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David Copperfield
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David Copperfield
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unspecified meaning
  • These evidences of an incompatibility of temper induced Miss Betsey to pay him off, and effect a separation by mutual consent.
  • Your manner, which I must say does not seem intended to propitiate, induces me to think it possible.

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  • I thanked her, without making any demonstration of joy, lest it should induce her to withdraw her assent.
  • It always gave me pain to observe that Steerforth treated him with systematic disparagement, and seldom lost an occasion of wounding his feelings, or inducing others to do so.
  • Mr. Micawber was induced to think, on inquiry, that there might be an opening for a man of his talent in the Medway Coal Trade.
  • He made many attempts to induce me to consent to an exchange; at one time coming out with a fishing-rod, at another with a fiddle, at another with a cocked hat, at another with a flute.
  • This, and the reference of all his little bills at the county inn where he slept, to my aunt, before they were paid, induced me to suspect that he was only allowed to rattle his money, and not to spend it.
  • Steerforth laughed to that degree, that it was impossible for me to help laughing too; though I am not sure I should have done so, but for this inducement.
  • Nothing should induce me.
  • Nothing should have induced ME to touch it!

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  • ’— was induced and persuaded by me,’ I went on, swallowing that colder designation, ’to consent to this concealment, and I bitterly regret it.’
  • Steerforth not yet appearing, which induced me to apprehend that he must be ill, I left the Commons early on the third day, and walked out to Highgate.
  • Daisy, stir the fire, and make it a brisk one! and Mr. Peggotty, unless you can induce your gentle niece to come back (for whom I vacate this seat in the corner), I shall go.
  • I hurriedly made him a reply to the effect, that I hoped the error into which I had been betrayed by the desperate nature of my love, did not induce him to think me mercenary too?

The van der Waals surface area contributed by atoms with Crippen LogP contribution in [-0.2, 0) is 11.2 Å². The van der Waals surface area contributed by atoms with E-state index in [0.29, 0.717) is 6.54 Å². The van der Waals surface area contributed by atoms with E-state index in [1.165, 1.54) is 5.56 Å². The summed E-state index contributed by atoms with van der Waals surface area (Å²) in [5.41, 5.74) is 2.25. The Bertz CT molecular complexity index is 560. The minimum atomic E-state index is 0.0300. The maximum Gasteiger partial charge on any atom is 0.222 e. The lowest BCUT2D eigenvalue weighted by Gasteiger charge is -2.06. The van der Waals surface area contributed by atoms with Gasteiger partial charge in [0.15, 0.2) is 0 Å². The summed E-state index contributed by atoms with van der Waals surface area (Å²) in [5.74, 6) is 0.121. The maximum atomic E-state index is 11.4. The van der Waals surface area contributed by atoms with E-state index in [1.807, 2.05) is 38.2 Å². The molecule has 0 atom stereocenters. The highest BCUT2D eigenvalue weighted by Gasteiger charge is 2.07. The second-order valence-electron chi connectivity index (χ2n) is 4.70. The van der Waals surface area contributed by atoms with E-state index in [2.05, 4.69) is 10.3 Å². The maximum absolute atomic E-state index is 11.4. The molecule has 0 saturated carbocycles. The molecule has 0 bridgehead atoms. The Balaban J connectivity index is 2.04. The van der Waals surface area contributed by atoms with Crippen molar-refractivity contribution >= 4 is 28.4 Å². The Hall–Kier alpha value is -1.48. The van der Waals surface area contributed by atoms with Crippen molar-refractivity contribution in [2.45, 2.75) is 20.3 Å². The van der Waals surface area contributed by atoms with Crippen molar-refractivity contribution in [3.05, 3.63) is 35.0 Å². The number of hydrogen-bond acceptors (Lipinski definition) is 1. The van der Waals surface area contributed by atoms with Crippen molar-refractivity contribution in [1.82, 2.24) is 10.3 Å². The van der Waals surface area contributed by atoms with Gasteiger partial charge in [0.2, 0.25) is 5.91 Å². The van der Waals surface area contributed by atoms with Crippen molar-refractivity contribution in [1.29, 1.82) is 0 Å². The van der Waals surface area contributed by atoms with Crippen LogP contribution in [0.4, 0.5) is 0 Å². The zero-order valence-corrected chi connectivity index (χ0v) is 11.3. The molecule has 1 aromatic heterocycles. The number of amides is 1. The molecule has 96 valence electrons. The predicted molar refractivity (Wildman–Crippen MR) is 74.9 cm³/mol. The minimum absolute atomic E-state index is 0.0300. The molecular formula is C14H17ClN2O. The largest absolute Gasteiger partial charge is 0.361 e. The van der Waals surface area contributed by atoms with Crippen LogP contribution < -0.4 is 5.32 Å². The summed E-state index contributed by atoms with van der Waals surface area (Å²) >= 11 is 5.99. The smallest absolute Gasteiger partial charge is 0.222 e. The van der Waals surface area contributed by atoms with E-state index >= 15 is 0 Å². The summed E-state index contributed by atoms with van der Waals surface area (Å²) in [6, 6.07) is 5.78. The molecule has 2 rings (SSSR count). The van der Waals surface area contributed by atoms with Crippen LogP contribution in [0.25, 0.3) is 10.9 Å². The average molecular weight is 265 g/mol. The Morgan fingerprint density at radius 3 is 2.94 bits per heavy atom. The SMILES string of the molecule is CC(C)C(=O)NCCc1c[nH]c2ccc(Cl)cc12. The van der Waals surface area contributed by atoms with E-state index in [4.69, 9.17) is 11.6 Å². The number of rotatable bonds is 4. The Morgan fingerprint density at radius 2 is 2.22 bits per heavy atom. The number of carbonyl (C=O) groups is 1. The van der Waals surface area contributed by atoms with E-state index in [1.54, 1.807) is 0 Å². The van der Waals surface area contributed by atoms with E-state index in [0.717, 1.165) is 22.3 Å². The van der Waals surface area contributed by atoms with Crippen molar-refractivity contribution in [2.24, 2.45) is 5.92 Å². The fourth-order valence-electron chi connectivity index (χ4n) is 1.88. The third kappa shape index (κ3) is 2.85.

• As no arguments I could urge, in my bewildered condition, had the least effect upon his modesty in inducing him to accept my bedroom, I was obliged to make the best arrangements I could, for his repose before the fire.
  • This was usually said in the Doctor’s presence, and appeared to me to constitute Annie’s principal inducement for withdrawing her objections when she made any.
  • But I might — I might — if this silly business were not completely relinquished altogether, be induced in some anxious moment to guard her from, and surround her with protections against, the consequences of any foolish step in the way of marriage.
  • I doubt if she could have been induced to desert her post, by anyone else.
  • ’Nothing will induce it.
  • …the unknown was anything but a delusion of Mr. Dick’s, and one of the line of that ill-fated Prince who occasioned him so much difficulty; but after some reflection I began to entertain the question whether an attempt, or threat of an attempt, might have been twice made to take poor Mr. Dick himself from under my aunt’s protection, and whether my aunt, the strength of whose kind feeling towards him I knew from herself, might have been induced to pay a price for his peace and quiet.
  • He induced Mr. W. to empower him to draw out, thus, one particular sum of trust-money, amounting to twelve six fourteen, two and nine, and employed it to meet pretended business charges and deficiencies which were either already provided for, or had never really existed.
  • That Mrs. Steerforth might not be induced to look behind her, and read, plainly written, what she was not yet prepared to know, I met her look quickly; but I had seen Rosa Dartle throw her hands up in the air with vehemence of despair and horror, and then clasp them on her face.
  • That his last act, completed but a few months since, was to induce Mr. W. to execute a relinquishment of his share in the partnership, and even a bill of sale on the very furniture of his house, in consideration of a certain annuity, to be well and truly paid by — HEEP — on the four common quarter-days in each and every year.
  • Sometimes of an evening, about twilight, when he came to talk with me, I would induce him to smoke his pipe in the garden, as we slowly paced to and fro together; and then, the picture of his deserted home, and the comfortable air it used to have in my childish eyes of an evening when the fire was burning, and the wind moaning round it, came most vividly into my mind.
  • My aunt was mightily amused, when we began to talk composedly, by my account of my meeting with Mr. Chillip, and of his holding her in such dread remembrance; and both she and Peggotty had a great deal to say about my poor mother’s second husband, and ’that murdering woman of a sister’, — on whom I think no pain or penalty would have induced my aunt to bestow any Christian or Proper Name, or any other designation.

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To see samples from other sources, click a word sense below:
as in: induce symptoms Define
to cause something to arise or happen
as in: induce him to Define
to persuade somebody to do something
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